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Measles Virus Diverged From Related Cow Pathogen Around Sixth Century BC, Sequencing Study Finds

NEW YORK – The measles virus likely diverged from its closest known relative, the now-extinct cow pathogen Rinderpest morbillivirus, more than 2,000 years ago, according to a new study.

An international team of researchers sequenced the genome of a measles virus, Measles morbillivirus, dating back to 1912 and analyzed it in relation to other measles virus and related virus genomes. Measles is a highly contagious disease marked by rash, fever, and sore throat and a runny nose, and it used to affect most children before a vaccine was developed in the 1960s.

When measles first became endemic in the human population is not clear, and researchers led by the Robert Koch Institute's Sébastien Calvignac-Spencer used the measles virus genomes they sequenced and other samples to determine when the Measles morbillivirus and Rinderpest morbillivirus lineages diverged. 

"Our analyses show that the measles virus potentially arose as early as the sixth century BCE, possibly coinciding with the rise of large cities," Calvignac-Spencer and his colleagues wrote in their paper, which appeared on Thursday in Science.

To find measles samples older than the 1954 strain used to develop the first vaccine, the researchers sifted through a pathology collection of lung specimens. Within that set, they uncovered a sample from a patient from 1912 with fatal measles-related bronchopneumonia that harbored measles genetic material. They sequenced that sample to generate 10,960 unique measles virus reads, which enabled the researchers to piece together a near-complete measles virus genome from 1912.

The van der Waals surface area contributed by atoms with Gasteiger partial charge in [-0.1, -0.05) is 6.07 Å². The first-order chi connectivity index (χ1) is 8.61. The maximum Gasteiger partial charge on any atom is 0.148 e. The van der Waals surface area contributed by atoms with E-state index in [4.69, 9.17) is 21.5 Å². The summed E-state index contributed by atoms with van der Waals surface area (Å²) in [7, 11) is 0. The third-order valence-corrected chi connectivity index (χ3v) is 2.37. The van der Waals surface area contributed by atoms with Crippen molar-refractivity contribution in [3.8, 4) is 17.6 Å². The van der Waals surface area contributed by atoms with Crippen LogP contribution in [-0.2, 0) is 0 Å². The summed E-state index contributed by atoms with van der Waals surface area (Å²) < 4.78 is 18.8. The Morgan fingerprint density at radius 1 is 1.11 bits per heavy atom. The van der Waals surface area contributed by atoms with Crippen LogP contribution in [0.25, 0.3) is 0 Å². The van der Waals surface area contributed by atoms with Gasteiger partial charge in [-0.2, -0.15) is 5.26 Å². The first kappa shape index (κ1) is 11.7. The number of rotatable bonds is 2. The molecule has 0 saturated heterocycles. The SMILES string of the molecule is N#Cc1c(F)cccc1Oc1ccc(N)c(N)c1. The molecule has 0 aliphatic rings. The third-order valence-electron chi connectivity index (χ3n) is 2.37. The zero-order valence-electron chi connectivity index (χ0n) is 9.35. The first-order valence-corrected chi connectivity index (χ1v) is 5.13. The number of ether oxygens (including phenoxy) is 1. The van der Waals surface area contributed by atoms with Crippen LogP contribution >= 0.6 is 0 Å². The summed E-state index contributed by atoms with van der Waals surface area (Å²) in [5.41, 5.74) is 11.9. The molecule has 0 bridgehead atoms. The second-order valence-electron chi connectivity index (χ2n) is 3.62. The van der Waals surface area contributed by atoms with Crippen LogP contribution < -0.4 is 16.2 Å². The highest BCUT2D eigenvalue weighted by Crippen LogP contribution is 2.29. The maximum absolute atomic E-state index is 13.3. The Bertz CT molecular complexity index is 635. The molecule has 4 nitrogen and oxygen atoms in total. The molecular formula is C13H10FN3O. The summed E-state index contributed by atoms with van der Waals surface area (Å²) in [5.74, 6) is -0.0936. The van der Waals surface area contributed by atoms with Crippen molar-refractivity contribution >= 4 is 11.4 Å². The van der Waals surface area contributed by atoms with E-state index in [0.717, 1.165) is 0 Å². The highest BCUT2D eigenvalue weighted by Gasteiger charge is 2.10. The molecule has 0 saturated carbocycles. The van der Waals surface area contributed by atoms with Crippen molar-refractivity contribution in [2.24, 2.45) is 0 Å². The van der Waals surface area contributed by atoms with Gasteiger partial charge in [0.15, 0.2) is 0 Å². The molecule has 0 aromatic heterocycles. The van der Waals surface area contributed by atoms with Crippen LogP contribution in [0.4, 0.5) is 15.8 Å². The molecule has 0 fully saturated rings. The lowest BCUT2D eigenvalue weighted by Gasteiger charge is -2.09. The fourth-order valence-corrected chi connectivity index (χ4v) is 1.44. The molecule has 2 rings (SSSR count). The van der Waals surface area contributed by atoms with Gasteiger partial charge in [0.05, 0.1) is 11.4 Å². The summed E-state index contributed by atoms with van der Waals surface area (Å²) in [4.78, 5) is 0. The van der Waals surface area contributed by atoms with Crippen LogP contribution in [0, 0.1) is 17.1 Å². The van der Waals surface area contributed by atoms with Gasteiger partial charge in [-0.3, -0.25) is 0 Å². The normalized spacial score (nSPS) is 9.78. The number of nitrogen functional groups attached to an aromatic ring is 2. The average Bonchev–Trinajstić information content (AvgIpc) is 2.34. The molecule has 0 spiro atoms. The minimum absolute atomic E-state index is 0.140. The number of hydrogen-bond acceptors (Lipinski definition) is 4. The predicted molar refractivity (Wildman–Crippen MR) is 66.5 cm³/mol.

The researchers additionally uncovered two pre-vaccine-era measles virus samples isolated in 1960 by the National Reference Laboratory in Prague, and sequenced them to a mean 109X and 70X coverage, finding they differed at only four sites.

A phylogenetic analysis placed the 1912 measles virus genome as a sister lineage to all the modern genomes, and the 1960s measles virus genomes clustered with the 1954 strain used to develop the first vaccine. 

Using these genomes as well as Rinderpest morbillivirus and Peste des petits ruminants virus genomes, the researchers were able to discern that Rinderpest morbillivirus and the measles virus lineages likely split around 528 BC.

This timing coincides with population growth and the rise of cities in Europe and Asia, which the researchers noted may have enabled the virus to get a toehold within the human population to become endemic.

Based on this, they hypothesized that a common ancestor of Measles morbillivirus and Rinderpest morbillivirus may have circulated in cattle and likely made a number of entrees into the human population, but was limited by its small size. But once populations passed a critical mark, this ancestor of the modern measles virus began to circulate as a human pathogen.

In an accompanying commentary, Simon Ho from the University of Sydney and Sebastián Duchêne from the University of Melbourne wrote that this idea is consistent with findings from other studies that suggest the increasing size of human settlements enable the spread of infectious pathogens, such as the plague bacterium.

Calvignac-Spencer and his colleagues noted, though, that formally proving this scenario would require archaeological genomic evidence. 

More broadly, Ho and Duchêne wrote that similar studies could help refine estimates of when other human pathogens, including SARS-CoV-2, emerged and evolved. Ho noted in a statement that SARS-CoV-2split from its closest known relative decades ago, but likely only made the move to humans recently. 

Increased contact between human populations and animal habitats may further affect when pathogens make that jump into people, he added. "The chance of a virus jumping between species will generally increase with the amount of contact," Ho said.

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